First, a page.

The older I get, the more I don’t like change.
I’m sure it’s rooted in a character defect, but I suspect it also has to do with getting older. There are more years behind me than there are in front — I suppose I could live to 98, but I’m not sure I want to — and when change throws me for a loop, I feel like Grandpa Simpson, clawing frantically at the door to Homer’s house and mewling, “I’m cold, and there are wolves after me!”
It didn’t used to be that way, and even today, it’s kind of fascinating, when I look at it from a rational perspective, what does and does not interfere with my serenity. Crisis management? That’s where I excel. Put me in the hot seat over here in the Internet Marketing Department, throw a dozen projects at me at once with a deadline, and my poor ol’ laptop is smoking by day’s end. It’s like “Days of Thunder” up in here.
On the other hand, a couple of weeks ago my middle child came down with a case of the flu, and my carefully constructed schedule was thrown into flux because I needed to work from home for a few days. Although it was no big deal, and I still managed to get quite a bit accomplished, it disrupted my routine, and I found myself restless, irritable and discontent.
Why? I wish I knew. I’m sure it has something to do with unrelenting standards and perfectionism and control issues and any number of other Schema packets I could probably stand to work on, but it comes down to the simple fact that whether I’m older or whether I’m an addict … I don’t like change.
It turns out, I’m not alone. Generally speaking, a lot of folks are more fond of consistency than they are change. There was a study conducted in 2010 that demonstrated those findings: Test subjects who were told that acupuncture has been around for 2,000 years expressed more favorable views of it than those who were told it was only 250 years old. In another study, subjects who looked at a painting and were told it was created in 1905 said it was more pleasing to the eye than the same painting others were told was created in 2005. Yet another study showed that individuals admired a tree described as being 4,500 years old more than others looking at the same tree but were told it was only 500 years old.
Those studies, detailed in a piece on the website Huffington Post, were fascinating glimpses into the way we look at change: “The bottom line is, unconsciously we all believe that longevity = goodness. There are, admittedly, plenty of instances where this is perfectly rational. When a particular product or way of doing things has stood the test of time, it is probably superior to alternatives in at least some respects.”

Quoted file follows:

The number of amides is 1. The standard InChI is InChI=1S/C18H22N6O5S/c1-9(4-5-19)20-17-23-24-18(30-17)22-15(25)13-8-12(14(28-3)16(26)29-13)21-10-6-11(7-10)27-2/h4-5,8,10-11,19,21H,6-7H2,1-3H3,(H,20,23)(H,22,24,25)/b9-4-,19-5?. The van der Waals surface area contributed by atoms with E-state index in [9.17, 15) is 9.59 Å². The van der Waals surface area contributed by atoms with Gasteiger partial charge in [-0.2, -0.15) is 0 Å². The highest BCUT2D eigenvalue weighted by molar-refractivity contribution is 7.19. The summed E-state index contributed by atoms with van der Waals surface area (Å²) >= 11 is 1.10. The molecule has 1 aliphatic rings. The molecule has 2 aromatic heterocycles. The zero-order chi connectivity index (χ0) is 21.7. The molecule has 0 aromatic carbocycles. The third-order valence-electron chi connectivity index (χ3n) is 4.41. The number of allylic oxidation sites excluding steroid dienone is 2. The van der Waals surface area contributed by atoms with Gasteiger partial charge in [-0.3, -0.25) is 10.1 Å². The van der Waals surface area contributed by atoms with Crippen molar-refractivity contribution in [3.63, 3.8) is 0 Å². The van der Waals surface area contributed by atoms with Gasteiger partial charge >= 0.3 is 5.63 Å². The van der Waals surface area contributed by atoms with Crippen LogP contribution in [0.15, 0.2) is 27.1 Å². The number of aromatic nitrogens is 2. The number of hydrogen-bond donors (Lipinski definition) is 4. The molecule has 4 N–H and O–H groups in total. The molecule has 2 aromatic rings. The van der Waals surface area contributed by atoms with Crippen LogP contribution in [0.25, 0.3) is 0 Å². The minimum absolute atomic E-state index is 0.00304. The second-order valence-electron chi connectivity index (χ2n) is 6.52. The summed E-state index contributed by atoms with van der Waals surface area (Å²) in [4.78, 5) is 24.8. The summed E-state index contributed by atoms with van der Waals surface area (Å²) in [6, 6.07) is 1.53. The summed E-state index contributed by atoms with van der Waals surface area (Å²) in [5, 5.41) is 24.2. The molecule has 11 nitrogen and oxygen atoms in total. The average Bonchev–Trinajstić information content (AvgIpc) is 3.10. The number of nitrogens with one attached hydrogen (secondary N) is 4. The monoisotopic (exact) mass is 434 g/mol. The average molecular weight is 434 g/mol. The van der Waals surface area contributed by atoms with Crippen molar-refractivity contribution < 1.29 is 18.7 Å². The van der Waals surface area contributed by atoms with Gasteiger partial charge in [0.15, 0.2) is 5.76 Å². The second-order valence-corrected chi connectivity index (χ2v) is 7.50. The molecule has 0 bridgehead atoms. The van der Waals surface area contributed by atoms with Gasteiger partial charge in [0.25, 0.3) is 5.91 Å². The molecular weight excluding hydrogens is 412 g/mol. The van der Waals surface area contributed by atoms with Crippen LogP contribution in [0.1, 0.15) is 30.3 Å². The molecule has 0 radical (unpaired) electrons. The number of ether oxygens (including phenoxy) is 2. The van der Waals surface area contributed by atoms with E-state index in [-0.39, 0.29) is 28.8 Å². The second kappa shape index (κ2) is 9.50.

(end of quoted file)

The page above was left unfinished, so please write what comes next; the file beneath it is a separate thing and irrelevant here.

Unconscious bias, it turns out, is pretty universal. Combine that with the self-centered nature of addiction, and voila: You have individuals who are set in their ways and get perturbed when those ways are upended. There is, I’m fond of saying, comfort in familiarity — even when the familiar is miserable.
That’s why I lingered in my addiction for so long. It was miserable, but it was comfortable, because I knew what my life involved. From the second my eyes opened up to the moment I passed out at night, I knew what my day would entail in the getting, using and finding ways and means to get more. It was horrible, and I contemplated ending my life more than once, but I knew what was going to happen.
Recovery? That was uncharted territory. That was an unknown wilderness, and traversing it terrified me, at least until the pain of staying the same became greater than the fear of change.
And fear of change is a very real thing, for addicts and “normal” people. Evangelist and author Chuck Lawless puts it this way: “Change often means loss. To move in one direction usually means moving away from another direction. Adopting a new program requires giving up an old one.”
That can be difficult for any of us, whether we’re giving up our old way of life or giving up, even temporarily, the comfort of routine.
It’s important for me to remember, in those instances, that change is temporary and quickly compensated for by the luxuries I’ve accumulated — the ability to work from home, and the good graces of a supervisor who gives me the OK to do so. Any other discomfort is purely a result of my own twisted thinking, of which I still struggle and likely always will, given that despite how much time I have clean and sober, I’m by no means “cured.”
When I take a step back and accept that change, along with my hesitation to do so, I can see those “wolves” for what they really are — whispers of reluctance, built on the comfort of familiarity. They are not the things in the trees with fangs and claws that once stalked my damaged soul and wounded heart, and for that, I’m grateful, so very grateful.
Here’s your Friday motivation, friends. Roll with the changes today, and don’t mistake puppies for wolves.